Informacion economica sobre Cuba

International Herald Tribune
How different groups feel about Cuba, Cuban leader Fidel Castro

The Associated Press
Wednesday, February 7, 2007

Demographics and details from the AP-Ipsos poll on Cuba, Cuban leader
Fidel Castro and U.S.-Cuba policy. The poll was conducted Jan. 30-Feb. 1
by Ipsos, an international polling firm:


OVERALL: A majority in the United States, 54 percent, say it is unlikely
that Cuba will trade dictatorship for democracy when Fidel Castro dies
or permanently steps down as president of Cuba. Just 40 percent think
democracy is likely. However, 51 percent think the Cuban people will be
better off after Castro, while 38 percent say the Cuban people will be
about as well off after Castro as they were under his regime, and 4
percent think they will be worse off. Most, 64 percent, say they have an
unfavorable opinion of Fidel Castro, and just 6 percent say they have a
favorable opinion of him. Perhaps more surprisingly, more than a
quarter, 27 percent, of Americans — especially young adults — say they
haven't yet heard enough about Castro to have an opinion of him.

percent, think it is likely that Castro's regime will be replaced with a
democracy. Just 38 percent of non-Hispanics believe that will happen.
And 70 percent of Hispanics think Cubans will be better off after Castro
is gone, compared with 53 percent of non-Hispanics. Young people are
also more optimistic than older people about Cuba's future. Just 41
percent of those 65 and older believe the Cuban people will be better
off after Castro, while majorities in the younger age brackets believe
Cubans will be better off.

TRADE, DIPLOMACY: Almost two thirds, 62 percent of Americans, think the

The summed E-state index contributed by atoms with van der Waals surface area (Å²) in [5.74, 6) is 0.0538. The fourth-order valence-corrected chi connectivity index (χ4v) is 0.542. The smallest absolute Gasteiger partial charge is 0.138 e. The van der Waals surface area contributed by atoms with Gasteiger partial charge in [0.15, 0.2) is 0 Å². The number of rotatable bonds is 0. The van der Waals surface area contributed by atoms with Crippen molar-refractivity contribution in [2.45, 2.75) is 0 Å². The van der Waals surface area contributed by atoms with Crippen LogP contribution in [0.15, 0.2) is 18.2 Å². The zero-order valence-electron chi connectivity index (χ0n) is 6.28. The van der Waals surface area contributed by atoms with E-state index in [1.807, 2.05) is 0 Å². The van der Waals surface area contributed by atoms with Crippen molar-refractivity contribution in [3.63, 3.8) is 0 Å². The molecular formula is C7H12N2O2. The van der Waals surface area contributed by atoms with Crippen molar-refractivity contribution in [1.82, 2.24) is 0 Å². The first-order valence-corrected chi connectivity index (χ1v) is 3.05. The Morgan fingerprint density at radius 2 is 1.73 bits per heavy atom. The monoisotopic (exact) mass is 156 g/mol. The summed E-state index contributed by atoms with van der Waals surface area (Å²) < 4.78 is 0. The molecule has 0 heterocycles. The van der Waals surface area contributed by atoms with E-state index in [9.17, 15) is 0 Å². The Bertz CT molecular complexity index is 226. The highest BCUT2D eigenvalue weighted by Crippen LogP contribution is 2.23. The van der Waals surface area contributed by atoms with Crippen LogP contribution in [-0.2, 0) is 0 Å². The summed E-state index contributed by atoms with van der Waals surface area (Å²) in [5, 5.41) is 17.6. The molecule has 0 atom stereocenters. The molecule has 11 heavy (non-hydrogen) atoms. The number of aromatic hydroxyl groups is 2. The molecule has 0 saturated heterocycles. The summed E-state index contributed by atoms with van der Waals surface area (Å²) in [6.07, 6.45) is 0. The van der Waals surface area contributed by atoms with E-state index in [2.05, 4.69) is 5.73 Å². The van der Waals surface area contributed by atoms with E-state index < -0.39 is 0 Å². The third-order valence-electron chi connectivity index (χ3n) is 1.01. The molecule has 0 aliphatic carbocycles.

U.S. should establish diplomatic relations with Cuba, but nearly half
favor continuing the trade embargo. When asked whether the United States
should continue the trade embargo with Cuba or end it and permit normal
trade, 48 percent said the trade embargo should be continued while just
40 percent said the embargo should be ended. Men, 70 percent, were more
likely than women, 55 percent, to believe that diplomatic relations
should be established. Those in the West, 69 percent, and Midwest, 67
percent, were more likely to believe that the United States should
establish diplomatic relations with Cuba, while those in the Northeast,
63 percent, and South, 55 percent, were less likely.

The AP-Ipsos poll on public attitudes towards Fidel Castro and Cuba was
conducted among 1,000 adults by telephone from Jan. 30 to Feb. 1, 2007
by Ipsos, an international public opinion company. The margin of
sampling error for all adults is plus or minus 3 percentage points.


Analysis by Associated Press Manager of News Surveys Trevor Tompson, AP
News Survey Specialist Dennis Junius and AP writer Will Lester.

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